I was recently reminded of a conversation between Thomas Edison and a new employee. When M.A. Rosanoff joined Edison’s laboratory, he asked “Mr. Edison, please tell me what laboratory rules you want me to observe.” Edison responded by saying “There ain’t no rules around here. We’re trying to accomplish something!”
One can draw a parallel between Edison’s laboratory and the current state of healthcare institutions. We can only imagine the challenges facing the executives managing this laboratory! How does an executive decide which experiment to focus resources on? What trade-offs need to be made in order to ensure his/her laboratory functions properly? Does he/she have the liberty to afford big failures?
It is next to impossible to navigate the wave of change in healthcare, without having a simple framework that can help execute. The proposed framework categorizes the various changes into 3 big buckets: Social Pull, Technology Push, and Enabling Enterprise forces.
Social pull is probably one of the most powerful forces to keep in mind. Fundamentally, social pull defines the expectations of different roles in the healthcare industry-patients, doctors, administrative staff, vendors, suppliers, and any individual directly or indirectly associated with the provider institution. Consider this force as a complex calculus with multiple variables. One way to simplify the equation is to reduce the number of variables-best if we could reduce it to one. Successful leaders of healthcare institutions prefer to work with only one variable-Patient. It makes sense because everything/everyone else surrounds the needs of the patient. Some of the recent forces that have surfaced are: easy access to providers, safe and confidential access to medical diagnosis and data, reduced financial burden, and above all need for right treatment at the right time. I have personally found patient-centered care improvement guide provide a good list of top needs. Moreover, Hospital and Health Networks (H&HN) provides a good way to segment these patients into behavioral buckets
It is my personal belief that evolving technology will push healthcare institutions to re-design their business models. One cannot ignore the daily advent of new technology that confronts us. In other words, there is a strong “push” from the high-tech environment that healthcare executives need to be cognizant of. On the other hand, it is also important to apply a filter and absorb technology that makes sense to the institution needs. One way to look at new technology trends is to weigh each trend against a value-add to the provider institution. There are three questions that an executive could ask to understand if the new trend fits his needs:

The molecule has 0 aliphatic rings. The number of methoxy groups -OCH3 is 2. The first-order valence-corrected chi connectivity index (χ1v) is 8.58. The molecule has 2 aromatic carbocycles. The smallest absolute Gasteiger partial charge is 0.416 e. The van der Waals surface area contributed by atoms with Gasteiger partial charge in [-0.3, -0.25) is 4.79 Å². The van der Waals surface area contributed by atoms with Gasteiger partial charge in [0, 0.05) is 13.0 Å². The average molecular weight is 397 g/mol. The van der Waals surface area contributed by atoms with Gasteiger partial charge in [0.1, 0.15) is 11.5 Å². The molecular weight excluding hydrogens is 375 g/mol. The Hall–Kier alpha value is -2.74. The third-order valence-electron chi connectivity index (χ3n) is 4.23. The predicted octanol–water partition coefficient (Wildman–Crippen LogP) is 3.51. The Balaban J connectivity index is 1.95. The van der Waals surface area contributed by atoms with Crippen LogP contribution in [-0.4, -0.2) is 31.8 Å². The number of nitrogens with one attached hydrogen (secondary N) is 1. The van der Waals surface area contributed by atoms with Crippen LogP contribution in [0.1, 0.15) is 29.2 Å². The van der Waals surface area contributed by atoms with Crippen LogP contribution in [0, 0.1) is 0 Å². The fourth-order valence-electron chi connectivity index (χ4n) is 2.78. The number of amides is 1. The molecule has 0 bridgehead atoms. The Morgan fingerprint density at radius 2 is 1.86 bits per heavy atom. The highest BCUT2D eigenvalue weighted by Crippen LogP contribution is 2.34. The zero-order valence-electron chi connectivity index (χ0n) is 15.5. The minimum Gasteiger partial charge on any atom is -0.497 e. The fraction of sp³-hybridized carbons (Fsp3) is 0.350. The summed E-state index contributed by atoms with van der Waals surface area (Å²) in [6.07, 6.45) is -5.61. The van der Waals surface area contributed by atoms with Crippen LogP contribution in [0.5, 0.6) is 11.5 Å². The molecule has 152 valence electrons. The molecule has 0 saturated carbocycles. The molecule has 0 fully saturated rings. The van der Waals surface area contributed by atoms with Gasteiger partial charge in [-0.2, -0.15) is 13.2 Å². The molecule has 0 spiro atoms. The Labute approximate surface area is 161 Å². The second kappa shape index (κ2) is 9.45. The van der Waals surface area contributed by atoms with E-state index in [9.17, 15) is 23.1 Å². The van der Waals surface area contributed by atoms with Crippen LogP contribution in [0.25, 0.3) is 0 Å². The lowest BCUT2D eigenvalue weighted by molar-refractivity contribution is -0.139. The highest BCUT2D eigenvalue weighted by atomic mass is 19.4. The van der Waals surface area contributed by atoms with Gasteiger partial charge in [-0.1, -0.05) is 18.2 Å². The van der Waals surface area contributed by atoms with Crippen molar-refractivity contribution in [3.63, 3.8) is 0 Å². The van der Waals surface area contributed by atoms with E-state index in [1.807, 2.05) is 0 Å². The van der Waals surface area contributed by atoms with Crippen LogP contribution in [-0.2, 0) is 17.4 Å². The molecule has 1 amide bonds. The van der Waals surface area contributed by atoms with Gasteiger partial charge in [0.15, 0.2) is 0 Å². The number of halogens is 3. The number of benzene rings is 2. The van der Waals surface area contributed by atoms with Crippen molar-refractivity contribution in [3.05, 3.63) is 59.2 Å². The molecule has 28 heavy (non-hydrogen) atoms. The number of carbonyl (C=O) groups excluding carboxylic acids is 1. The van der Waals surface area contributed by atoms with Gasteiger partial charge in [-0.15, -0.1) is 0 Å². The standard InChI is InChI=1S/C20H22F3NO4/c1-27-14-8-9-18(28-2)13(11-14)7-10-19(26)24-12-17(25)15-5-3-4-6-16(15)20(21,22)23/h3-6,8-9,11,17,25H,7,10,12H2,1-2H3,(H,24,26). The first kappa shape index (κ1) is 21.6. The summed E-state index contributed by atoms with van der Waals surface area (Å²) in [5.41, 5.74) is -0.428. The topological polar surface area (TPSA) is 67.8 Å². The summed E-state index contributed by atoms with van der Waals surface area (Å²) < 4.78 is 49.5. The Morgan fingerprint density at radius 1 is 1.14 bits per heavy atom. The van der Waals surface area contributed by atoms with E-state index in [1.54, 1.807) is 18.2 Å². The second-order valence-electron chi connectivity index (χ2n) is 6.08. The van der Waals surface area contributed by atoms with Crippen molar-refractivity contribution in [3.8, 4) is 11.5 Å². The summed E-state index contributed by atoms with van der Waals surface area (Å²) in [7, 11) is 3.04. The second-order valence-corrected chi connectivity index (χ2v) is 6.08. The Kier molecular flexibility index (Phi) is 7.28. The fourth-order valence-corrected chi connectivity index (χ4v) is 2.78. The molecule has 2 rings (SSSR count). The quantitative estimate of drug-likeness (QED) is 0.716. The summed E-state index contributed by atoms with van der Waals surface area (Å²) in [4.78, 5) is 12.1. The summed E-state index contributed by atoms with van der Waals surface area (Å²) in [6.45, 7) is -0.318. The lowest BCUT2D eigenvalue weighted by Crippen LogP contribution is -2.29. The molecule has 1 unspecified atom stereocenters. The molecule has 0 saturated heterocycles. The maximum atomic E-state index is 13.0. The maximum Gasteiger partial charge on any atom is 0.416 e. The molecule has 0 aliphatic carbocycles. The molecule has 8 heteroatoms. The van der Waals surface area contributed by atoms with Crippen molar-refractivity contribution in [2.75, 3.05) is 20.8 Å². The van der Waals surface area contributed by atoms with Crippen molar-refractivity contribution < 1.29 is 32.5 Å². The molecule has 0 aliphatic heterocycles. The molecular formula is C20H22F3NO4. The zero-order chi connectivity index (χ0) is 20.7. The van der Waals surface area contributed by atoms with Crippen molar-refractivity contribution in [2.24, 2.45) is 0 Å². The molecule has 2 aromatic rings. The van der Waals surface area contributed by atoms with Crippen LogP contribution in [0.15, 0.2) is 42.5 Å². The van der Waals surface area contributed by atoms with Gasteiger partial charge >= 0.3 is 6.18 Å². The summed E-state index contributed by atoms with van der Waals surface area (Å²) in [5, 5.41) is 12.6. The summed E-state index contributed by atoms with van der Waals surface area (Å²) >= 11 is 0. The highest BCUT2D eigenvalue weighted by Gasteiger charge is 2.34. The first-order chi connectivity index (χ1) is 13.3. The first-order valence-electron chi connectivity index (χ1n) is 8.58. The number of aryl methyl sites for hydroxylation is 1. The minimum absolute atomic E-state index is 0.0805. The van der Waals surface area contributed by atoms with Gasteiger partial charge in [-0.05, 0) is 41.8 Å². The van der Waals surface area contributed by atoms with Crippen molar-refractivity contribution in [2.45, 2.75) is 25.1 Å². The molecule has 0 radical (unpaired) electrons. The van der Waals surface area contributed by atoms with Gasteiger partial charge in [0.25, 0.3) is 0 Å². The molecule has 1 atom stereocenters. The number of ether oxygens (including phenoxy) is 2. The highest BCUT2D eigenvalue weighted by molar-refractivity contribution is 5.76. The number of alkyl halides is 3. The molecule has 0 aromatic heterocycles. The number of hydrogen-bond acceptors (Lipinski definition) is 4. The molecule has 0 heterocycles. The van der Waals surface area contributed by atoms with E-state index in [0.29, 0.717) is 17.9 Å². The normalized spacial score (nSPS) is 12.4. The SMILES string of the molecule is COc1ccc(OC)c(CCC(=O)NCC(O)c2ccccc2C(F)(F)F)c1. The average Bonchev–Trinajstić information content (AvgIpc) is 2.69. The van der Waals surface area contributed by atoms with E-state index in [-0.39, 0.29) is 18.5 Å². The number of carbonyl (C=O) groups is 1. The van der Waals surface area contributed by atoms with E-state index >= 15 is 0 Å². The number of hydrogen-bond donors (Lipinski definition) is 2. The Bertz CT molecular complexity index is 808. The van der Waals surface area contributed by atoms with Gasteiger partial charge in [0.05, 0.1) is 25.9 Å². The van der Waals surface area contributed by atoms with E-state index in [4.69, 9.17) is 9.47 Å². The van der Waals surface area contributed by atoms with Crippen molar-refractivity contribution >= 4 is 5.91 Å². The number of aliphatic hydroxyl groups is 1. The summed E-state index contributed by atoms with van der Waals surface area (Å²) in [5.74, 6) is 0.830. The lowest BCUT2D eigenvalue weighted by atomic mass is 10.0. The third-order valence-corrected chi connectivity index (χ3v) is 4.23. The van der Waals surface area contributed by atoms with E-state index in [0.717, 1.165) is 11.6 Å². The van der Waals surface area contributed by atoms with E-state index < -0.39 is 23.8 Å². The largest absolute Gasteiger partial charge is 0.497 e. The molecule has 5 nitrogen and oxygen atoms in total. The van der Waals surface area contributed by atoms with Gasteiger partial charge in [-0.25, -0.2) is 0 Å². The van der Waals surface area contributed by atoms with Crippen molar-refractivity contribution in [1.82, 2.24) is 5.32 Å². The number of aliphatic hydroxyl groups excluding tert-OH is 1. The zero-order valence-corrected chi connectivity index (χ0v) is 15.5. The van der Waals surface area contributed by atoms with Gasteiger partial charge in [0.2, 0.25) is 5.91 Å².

- Does the new technology help my organization become more efficient across the enterprise? Or does it add more complexity into the business processes?
- Does this technology help address the needs of the patients and/or regulatory bodies?
- Does this technology help grow my bottom-line?
Often it is hard to justify the need of a new technology unless a thorough analysis of “before” and “after” scenario is done. On the other hand, it is kind of obvious that technology is one of the best levers healthcare institutions have to solve some of the top challenges of the healthcare industry.
Enabling enterprises forces
Fundamentally, the concept of value chain- as perceived in the traditional business models does not exist anymore. The concept has evolved into a “value network”. The rationale behind this shift can be attributed to the need for different players in the ecosystem to collaborate with each other to deliver high quality patient care at an affordable cost. The different players in this value network make up the enabling enterprises. Specifically in the healthcare industry, two players dominate this segment: Government and Payer. These players enable (or sometimes disable) the ecosystem to perform its best. Irrespective of the motivation, healthcare institutions need to comply with the forces imposed by these players.
As an executive of a healthcare institution, you need to keep a close watch and to a great extent partner with these enabling enterprises so as to create an environment that enables delivering higher quality care at an affordable cost. Some of the forces acting on the ecosystem are: Accountable Care Organizations, Payment Reform, Affordable Care Act, Payer-provider consolidation, growth of tiered networks by payers, and many more.
Each of the three forces has a handful of sub-forces acting within it. Healthcare institutions need to figure out the most powerful sub-force within these forces and then do a due diligence on which of the three forces entails stronger management focus. It is fascinating to observe a highly regulated industry left with little guidance on how to manage the new era of change. Similar to Edison’s laboratory-healthcare institutions are better positioned for innovation in the absence of rules. Each healthcare institution can now be more agile in reacting to three forces that circumvent them. End of the day: one who embraces uncertainty and can still act decisively will be the leader.
 Source: Social Pull, Technology Push and Enabling Enterprises is based on concepts taught in Managing Technology Intensive Enterprise course at Babson College by Prof. Anirudh Dhebar and Prof. Martry Anderson